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Mediterranean isolation preconditioning the Earth System for late Miocene climate cooling

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Mediterranean isolation preconditioning the Earth System for late Miocene climate cooling. / Capella, Walter; Flecker, Rachel; Hernández-Molina, F. J.; Simon, Dirk; Meijer, Paul; Rogerson, Michael; Sierro, Francisco J.; Krijgsman, Wout.

In: Scientific Reports, Vol. 9, 3795, 07.03.2019.

Research output: Contribution to journalArticle

Harvard

Capella, W, Flecker, R, Hernández-Molina, FJ, Simon, D, Meijer, P, Rogerson, M, Sierro, FJ & Krijgsman, W 2019, 'Mediterranean isolation preconditioning the Earth System for late Miocene climate cooling', Scientific Reports, vol. 9, 3795. https://doi.org/10.1038/s41598-019-40208-2

APA

Capella, W., Flecker, R., Hernández-Molina, F. J., Simon, D., Meijer, P., Rogerson, M., ... Krijgsman, W. (2019). Mediterranean isolation preconditioning the Earth System for late Miocene climate cooling. Scientific Reports, 9, [3795]. https://doi.org/10.1038/s41598-019-40208-2

Vancouver

Capella W, Flecker R, Hernández-Molina FJ, Simon D, Meijer P, Rogerson M et al. Mediterranean isolation preconditioning the Earth System for late Miocene climate cooling. Scientific Reports. 2019 Mar 7;9. 3795. https://doi.org/10.1038/s41598-019-40208-2

Author

Capella, Walter ; Flecker, Rachel ; Hernández-Molina, F. J. ; Simon, Dirk ; Meijer, Paul ; Rogerson, Michael ; Sierro, Francisco J. ; Krijgsman, Wout. / Mediterranean isolation preconditioning the Earth System for late Miocene climate cooling. In: Scientific Reports. 2019 ; Vol. 9.

Bibtex

@article{cb8f8f46aa4e41749827f8f4a9acd141,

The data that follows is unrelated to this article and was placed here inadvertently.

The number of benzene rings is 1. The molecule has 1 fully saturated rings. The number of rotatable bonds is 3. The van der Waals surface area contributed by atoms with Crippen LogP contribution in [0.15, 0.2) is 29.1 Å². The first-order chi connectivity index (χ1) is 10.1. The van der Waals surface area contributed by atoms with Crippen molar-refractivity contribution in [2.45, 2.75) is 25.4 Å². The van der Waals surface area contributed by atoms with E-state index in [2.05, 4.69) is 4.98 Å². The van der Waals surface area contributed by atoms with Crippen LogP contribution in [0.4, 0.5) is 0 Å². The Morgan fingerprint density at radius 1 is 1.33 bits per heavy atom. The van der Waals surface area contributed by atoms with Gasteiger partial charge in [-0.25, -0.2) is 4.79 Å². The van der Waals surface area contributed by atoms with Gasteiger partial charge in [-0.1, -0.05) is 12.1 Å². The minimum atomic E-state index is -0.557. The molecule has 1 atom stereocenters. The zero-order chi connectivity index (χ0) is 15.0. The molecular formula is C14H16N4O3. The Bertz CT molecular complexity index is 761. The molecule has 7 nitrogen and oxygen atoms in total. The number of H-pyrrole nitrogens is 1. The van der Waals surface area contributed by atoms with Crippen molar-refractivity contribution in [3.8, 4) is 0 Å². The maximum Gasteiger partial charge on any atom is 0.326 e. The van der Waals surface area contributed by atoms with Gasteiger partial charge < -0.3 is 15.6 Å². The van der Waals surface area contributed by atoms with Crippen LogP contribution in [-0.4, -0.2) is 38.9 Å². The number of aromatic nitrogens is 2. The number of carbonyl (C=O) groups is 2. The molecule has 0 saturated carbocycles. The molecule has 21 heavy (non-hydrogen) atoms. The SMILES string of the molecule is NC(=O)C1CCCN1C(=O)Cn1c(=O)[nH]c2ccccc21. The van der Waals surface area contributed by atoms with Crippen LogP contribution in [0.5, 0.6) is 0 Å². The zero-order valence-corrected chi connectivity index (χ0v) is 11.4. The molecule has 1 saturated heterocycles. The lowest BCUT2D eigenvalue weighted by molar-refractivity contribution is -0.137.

title = "Mediterranean isolation preconditioning the Earth System for late Miocene climate cooling",
abstract = "A global Neogene cooling trend culminated ~7 million years ago with the onset of Greenland glaciation. Increased ocean-atmosphere interaction and low- to high-latitude circulation are thought to be key factors in reorganizing late Miocene global temperature and precipitation patterns, but the drivers of this reorganization have yet to be identified. Here, we present new information about the evolution of the Atlantic-Mediterranean gateway that generated Mediterranean overflow. We use sedimentary and palaeogeographic evidence to constrain the timing and dimensions of this gateway and document the initiation of a saline plume of water within the North Atlantic. Today, this saline jet entrains and transports Eastern North Atlantic water and its dissolved inorganic carbon into the interior of the ocean, contributing to the drawdown of CO 2 and the sensitivity of the ocean to atmospheric changes. We show that during the Miocene this transport emerged simultaneously with gateway restriction and propose that the resulting interaction of ocean-surface and ocean-interior carbon inventories would have greatly enhanced ocean-atmosphere exchange, preconditioning the Earth System for late Miocene cooling.",
author = "Walter Capella and Rachel Flecker and Hern{\'a}ndez-Molina, {F. J.} and Dirk Simon and Paul Meijer and Michael Rogerson and Sierro, {Francisco J.} and Wout Krijgsman",
year = "2019",